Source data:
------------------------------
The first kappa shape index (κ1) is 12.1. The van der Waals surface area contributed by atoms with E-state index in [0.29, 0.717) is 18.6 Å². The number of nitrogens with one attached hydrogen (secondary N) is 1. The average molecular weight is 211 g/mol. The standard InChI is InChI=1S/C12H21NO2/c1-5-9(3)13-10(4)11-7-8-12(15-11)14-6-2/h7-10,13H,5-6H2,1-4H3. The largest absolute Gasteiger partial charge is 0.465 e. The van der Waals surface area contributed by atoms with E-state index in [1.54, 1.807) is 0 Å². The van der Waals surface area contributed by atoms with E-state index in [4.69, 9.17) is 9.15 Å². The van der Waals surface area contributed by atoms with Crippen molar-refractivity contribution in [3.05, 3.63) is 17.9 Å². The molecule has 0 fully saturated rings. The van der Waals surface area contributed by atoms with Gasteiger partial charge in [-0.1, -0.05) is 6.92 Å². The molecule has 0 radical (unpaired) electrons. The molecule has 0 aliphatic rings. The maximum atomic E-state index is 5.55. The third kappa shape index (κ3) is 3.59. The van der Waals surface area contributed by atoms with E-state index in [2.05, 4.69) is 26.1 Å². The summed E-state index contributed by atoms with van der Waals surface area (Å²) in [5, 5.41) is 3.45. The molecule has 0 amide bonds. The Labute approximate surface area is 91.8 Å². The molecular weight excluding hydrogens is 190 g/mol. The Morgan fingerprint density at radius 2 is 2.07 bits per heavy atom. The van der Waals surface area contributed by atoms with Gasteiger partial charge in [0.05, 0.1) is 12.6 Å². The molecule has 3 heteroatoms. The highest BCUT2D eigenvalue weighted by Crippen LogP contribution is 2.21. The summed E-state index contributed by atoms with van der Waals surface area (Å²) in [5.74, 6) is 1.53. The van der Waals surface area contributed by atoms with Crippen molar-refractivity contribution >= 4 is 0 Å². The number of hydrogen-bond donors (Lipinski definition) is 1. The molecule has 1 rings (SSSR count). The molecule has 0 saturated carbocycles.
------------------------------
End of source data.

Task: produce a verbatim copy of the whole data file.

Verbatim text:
The first kappa shape index (κ1) is 12.1. The van der Waals surface area contributed by atoms with E-state index in [0.29, 0.717) is 18.6 Å². The number of nitrogens with one attached hydrogen (secondary N) is 1. The average molecular weight is 211 g/mol. The standard InChI is InChI=1S/C12H21NO2/c1-5-9(3)13-10(4)11-7-8-12(15-11)14-6-2/h7-10,13H,5-6H2,1-4H3. The largest absolute Gasteiger partial charge is 0.465 e. The van der Waals surface area contributed by atoms with E-state index in [1.54, 1.807) is 0 Å². The van der Waals surface area contributed by atoms with E-state index in [4.69, 9.17) is 9.15 Å². The van der Waals surface area contributed by atoms with Crippen molar-refractivity contribution in [3.05, 3.63) is 17.9 Å². The molecule has 0 fully saturated rings. The van der Waals surface area contributed by atoms with Gasteiger partial charge in [-0.1, -0.05) is 6.92 Å². The molecule has 0 radical (unpaired) electrons. The molecule has 0 aliphatic rings. The maximum atomic E-state index is 5.55. The third kappa shape index (κ3) is 3.59. The van der Waals surface area contributed by atoms with E-state index in [2.05, 4.69) is 26.1 Å². The summed E-state index contributed by atoms with van der Waals surface area (Å²) in [5, 5.41) is 3.45. The molecule has 0 amide bonds. The Labute approximate surface area is 91.8 Å². The molecular weight excluding hydrogens is 190 g/mol. The Morgan fingerprint density at radius 2 is 2.07 bits per heavy atom. The van der Waals surface area contributed by atoms with Gasteiger partial charge in [0.05, 0.1) is 12.6 Å². The molecule has 3 heteroatoms. The highest BCUT2D eigenvalue weighted by Crippen LogP contribution is 2.21. The summed E-state index contributed by atoms with van der Waals surface area (Å²) in [5.74, 6) is 1.53. The van der Waals surface area contributed by atoms with Crippen molar-refractivity contribution >= 4 is 0 Å². The number of hydrogen-bond donors (Lipinski definition) is 1. The molecule has 1 rings (SSSR count). The molecule has 0 saturated carbocycles.